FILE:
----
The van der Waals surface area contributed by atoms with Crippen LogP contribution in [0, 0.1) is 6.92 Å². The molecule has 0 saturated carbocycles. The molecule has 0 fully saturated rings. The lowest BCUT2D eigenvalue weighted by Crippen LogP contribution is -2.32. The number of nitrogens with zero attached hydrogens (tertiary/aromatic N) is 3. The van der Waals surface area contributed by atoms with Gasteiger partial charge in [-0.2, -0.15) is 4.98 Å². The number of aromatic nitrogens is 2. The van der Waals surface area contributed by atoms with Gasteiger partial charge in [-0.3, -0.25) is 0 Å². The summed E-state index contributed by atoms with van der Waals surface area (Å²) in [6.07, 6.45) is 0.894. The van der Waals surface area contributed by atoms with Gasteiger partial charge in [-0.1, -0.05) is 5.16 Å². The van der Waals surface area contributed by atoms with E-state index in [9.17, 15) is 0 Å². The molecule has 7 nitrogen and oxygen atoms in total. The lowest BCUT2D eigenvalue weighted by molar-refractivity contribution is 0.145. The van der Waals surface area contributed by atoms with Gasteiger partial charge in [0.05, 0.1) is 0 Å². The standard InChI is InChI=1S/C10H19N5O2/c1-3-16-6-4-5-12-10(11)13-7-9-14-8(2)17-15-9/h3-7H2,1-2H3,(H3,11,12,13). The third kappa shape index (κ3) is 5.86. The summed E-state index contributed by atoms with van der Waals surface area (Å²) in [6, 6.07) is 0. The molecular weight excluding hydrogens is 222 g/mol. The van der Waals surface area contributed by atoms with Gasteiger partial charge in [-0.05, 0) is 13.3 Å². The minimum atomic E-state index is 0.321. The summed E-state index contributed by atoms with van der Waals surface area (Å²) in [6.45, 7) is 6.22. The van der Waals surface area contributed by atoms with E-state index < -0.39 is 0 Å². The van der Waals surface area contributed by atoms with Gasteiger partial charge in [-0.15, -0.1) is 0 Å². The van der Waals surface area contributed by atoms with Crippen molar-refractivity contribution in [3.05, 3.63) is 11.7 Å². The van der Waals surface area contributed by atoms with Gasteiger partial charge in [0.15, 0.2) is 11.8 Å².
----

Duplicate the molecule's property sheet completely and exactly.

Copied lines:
The van der Waals surface area contributed by atoms with Crippen LogP contribution in [0, 0.1) is 6.92 Å². The molecule has 0 saturated carbocycles. The molecule has 0 fully saturated rings. The lowest BCUT2D eigenvalue weighted by Crippen LogP contribution is -2.32. The number of nitrogens with zero attached hydrogens (tertiary/aromatic N) is 3. The van der Waals surface area contributed by atoms with Gasteiger partial charge in [-0.2, -0.15) is 4.98 Å². The number of aromatic nitrogens is 2. The van der Waals surface area contributed by atoms with Gasteiger partial charge in [-0.3, -0.25) is 0 Å². The summed E-state index contributed by atoms with van der Waals surface area (Å²) in [6.07, 6.45) is 0.894. The van der Waals surface area contributed by atoms with Gasteiger partial charge in [-0.1, -0.05) is 5.16 Å². The van der Waals surface area contributed by atoms with E-state index in [9.17, 15) is 0 Å². The molecule has 7 nitrogen and oxygen atoms in total. The lowest BCUT2D eigenvalue weighted by molar-refractivity contribution is 0.145. The van der Waals surface area contributed by atoms with Gasteiger partial charge in [0.05, 0.1) is 0 Å². The standard InChI is InChI=1S/C10H19N5O2/c1-3-16-6-4-5-12-10(11)13-7-9-14-8(2)17-15-9/h3-7H2,1-2H3,(H3,11,12,13). The third kappa shape index (κ3) is 5.86. The summed E-state index contributed by atoms with van der Waals surface area (Å²) in [6, 6.07) is 0. The molecular weight excluding hydrogens is 222 g/mol. The van der Waals surface area contributed by atoms with Gasteiger partial charge in [-0.05, 0) is 13.3 Å². The minimum atomic E-state index is 0.321. The summed E-state index contributed by atoms with van der Waals surface area (Å²) in [6.45, 7) is 6.22. The van der Waals surface area contributed by atoms with E-state index < -0.39 is 0 Å². The van der Waals surface area contributed by atoms with Gasteiger partial charge in [-0.15, -0.1) is 0 Å². The van der Waals surface area contributed by atoms with Crippen molar-refractivity contribution in [3.05, 3.63) is 11.7 Å². The van der Waals surface area contributed by atoms with Gasteiger partial charge in [0.15, 0.2) is 11.8 Å².